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Leon Panetta: The Battle-Tested Politician

Defense Secretary Leon Panetta speaks to reporters after touring the National September 11 Memorial & Museum in New York  City last week.
Susan Walsh
Defense Secretary Leon Panetta speaks to reporters after touring the National September 11 Memorial & Museum in New York City last week.

When Leon Panetta was CIA director, he helped lead the effort to find and kill Osama bin Laden. Now, Panetta may have an even harder job.

He's two months into his tenure as secretary of defense, and here's what Panetta has to do: Run two ground wars, keep up the fight against al-Qaida, and at the same time figure out how to cut what could end up being a trillion dollars from the Pentagon's budget.

Now, Washington is a serious town, and clearly the Pentagon is a serious place where serious things happen. So the first thing you really notice about Leon Panetta is his laugh. It comes easily and is often contagious.

But underneath that disarming laughter is a battle-tested politician. His quick smile and easygoing style have helped him win allies in tough Washington fights — as a Democratic congressman from California, as both White House budget chief and White House chief of staff under President Clinton, director of the CIA, and now secretary of defense.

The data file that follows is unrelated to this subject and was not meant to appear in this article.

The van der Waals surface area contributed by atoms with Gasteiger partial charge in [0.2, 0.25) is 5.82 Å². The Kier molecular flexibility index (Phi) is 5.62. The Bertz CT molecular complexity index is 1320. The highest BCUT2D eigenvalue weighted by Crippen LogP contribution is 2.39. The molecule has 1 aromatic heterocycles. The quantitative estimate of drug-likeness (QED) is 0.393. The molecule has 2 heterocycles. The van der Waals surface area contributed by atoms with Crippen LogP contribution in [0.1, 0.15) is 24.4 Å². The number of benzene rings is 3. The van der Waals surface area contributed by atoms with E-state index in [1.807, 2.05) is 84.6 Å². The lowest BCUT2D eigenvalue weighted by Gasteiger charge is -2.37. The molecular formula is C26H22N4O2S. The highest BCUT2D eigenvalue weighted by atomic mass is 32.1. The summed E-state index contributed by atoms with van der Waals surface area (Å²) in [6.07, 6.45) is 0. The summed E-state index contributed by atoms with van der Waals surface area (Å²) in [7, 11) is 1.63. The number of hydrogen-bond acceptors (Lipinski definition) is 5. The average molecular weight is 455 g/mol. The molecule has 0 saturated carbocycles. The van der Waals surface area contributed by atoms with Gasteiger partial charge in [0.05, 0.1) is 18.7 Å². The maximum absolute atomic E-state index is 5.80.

"If you had asked me 10 years ago if on the 10th anniversary of 9/11 that I would be secretary of defense for the United States, I would have said, 'You're smoking something' — that the likelihood is that I'd be back in Carmel Valley working my walnut farm," he says.

"And yet, here I am in this job, and as always, you know, for a kid who is the son of immigrants, it is a very special honor to be able to sit in this office and have a responsibility to carry on the mission that flowed from 9/11."

Panetta paid a visit to the Sept. 11 memorial on a very rainy day in New York City last week. Mayor Michael Bloomberg met him at ground zero.

Dressed in dark trench coats, the two men huddled under umbrellas as they walked through the memorial. The mayor pointed to the two large reflecting pools that now occupy the space where the twin towers stood. Each pool is an acre large, surrounded by 30-foot waterfalls — the names of those who died there etched into the sides of the monument.

"It will be a place where people will come to reflect," Bloomberg told Panetta.

Life And Death